Howard Firkin
The doctor has a garden full of healing
(imagine for yourself the way it looks)
where she consults her patients, not the books,
and they, so self-assuredly unfeeling,
prescribe their cure—coincidentally hers.
The chives bloom mauve, the parsley runs to seed,
the thyme trespasses on the path; she says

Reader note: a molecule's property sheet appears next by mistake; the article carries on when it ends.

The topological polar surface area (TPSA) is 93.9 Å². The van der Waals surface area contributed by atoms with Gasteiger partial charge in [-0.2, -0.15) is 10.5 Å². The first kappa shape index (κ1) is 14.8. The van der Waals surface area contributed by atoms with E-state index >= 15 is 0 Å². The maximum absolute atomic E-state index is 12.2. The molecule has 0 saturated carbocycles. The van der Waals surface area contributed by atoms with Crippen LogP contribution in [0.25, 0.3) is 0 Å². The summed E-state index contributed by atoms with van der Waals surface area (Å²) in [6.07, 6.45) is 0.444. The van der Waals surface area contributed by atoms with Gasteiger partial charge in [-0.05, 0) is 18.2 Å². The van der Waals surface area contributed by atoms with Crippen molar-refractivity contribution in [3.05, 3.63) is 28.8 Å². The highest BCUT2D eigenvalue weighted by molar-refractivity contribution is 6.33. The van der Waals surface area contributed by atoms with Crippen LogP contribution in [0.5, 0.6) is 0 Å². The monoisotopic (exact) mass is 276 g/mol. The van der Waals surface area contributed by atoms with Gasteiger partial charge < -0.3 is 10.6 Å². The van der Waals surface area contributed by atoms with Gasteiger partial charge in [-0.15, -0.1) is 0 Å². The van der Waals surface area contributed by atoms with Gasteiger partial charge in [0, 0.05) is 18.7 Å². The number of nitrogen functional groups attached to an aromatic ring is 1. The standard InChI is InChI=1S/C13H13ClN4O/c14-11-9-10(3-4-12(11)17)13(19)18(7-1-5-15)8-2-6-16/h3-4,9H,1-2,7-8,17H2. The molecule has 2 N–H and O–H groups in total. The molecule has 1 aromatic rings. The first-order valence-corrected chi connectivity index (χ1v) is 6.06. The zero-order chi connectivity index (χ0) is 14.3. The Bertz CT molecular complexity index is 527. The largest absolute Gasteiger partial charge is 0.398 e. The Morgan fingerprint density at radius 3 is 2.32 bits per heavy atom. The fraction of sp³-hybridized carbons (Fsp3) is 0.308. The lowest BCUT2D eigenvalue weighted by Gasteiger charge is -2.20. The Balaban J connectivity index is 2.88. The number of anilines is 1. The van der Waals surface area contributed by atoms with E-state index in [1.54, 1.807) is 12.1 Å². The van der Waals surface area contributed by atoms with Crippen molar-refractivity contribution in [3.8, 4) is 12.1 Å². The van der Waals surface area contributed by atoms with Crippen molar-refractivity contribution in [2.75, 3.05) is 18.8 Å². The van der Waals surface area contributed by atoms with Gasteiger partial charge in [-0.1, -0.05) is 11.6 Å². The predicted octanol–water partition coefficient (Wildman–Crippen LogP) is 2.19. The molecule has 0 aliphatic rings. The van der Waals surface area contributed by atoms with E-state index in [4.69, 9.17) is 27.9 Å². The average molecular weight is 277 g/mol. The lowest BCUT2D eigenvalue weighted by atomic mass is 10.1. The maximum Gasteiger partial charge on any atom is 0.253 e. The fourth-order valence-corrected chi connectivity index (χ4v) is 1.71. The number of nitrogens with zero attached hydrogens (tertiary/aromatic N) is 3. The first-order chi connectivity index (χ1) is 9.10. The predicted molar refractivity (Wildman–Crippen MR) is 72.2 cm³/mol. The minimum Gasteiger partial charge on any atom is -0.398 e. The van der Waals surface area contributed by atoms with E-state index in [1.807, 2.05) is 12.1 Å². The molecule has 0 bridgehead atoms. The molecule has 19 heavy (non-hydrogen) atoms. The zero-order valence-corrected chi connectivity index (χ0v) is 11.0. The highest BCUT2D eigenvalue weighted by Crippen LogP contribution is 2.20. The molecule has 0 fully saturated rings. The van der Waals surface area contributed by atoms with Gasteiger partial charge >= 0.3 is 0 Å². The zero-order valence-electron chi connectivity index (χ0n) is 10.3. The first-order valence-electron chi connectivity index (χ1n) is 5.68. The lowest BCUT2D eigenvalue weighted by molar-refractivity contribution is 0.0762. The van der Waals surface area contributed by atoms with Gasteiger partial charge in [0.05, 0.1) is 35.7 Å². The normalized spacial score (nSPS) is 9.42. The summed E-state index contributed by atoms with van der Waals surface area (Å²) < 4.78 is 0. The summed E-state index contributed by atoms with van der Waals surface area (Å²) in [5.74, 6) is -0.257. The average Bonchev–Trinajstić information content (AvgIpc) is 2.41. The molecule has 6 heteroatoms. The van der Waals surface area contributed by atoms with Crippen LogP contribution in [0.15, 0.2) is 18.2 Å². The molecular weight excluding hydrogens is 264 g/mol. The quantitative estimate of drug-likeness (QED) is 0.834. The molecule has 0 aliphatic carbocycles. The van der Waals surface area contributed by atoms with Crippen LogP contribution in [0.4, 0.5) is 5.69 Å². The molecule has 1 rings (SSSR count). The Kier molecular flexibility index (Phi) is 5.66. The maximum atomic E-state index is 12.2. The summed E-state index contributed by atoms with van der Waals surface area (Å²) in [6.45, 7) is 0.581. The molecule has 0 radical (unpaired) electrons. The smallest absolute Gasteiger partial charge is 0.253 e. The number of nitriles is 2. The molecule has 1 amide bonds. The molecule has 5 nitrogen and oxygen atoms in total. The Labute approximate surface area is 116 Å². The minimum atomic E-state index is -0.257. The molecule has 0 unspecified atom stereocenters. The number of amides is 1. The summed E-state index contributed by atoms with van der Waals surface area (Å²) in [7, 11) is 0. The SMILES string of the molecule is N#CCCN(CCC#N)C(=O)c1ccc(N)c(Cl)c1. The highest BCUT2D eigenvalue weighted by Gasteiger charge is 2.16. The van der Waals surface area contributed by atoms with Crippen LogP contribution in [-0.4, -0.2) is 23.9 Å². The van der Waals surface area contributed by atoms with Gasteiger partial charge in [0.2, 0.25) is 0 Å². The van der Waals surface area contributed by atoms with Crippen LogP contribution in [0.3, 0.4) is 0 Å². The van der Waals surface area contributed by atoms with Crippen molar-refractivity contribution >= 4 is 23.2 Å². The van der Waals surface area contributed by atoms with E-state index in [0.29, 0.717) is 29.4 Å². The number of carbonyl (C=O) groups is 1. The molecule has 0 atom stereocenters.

she doesn’t hold with single purposes,
and digs out native violets like weeds,
transfers them to a bed that she prefers.

She plants herself beside the apricot,
admires its teardrop leaves through half-closed eyes,
recalls a few odd jobs that she forgot,
and gardener and garden synthesise.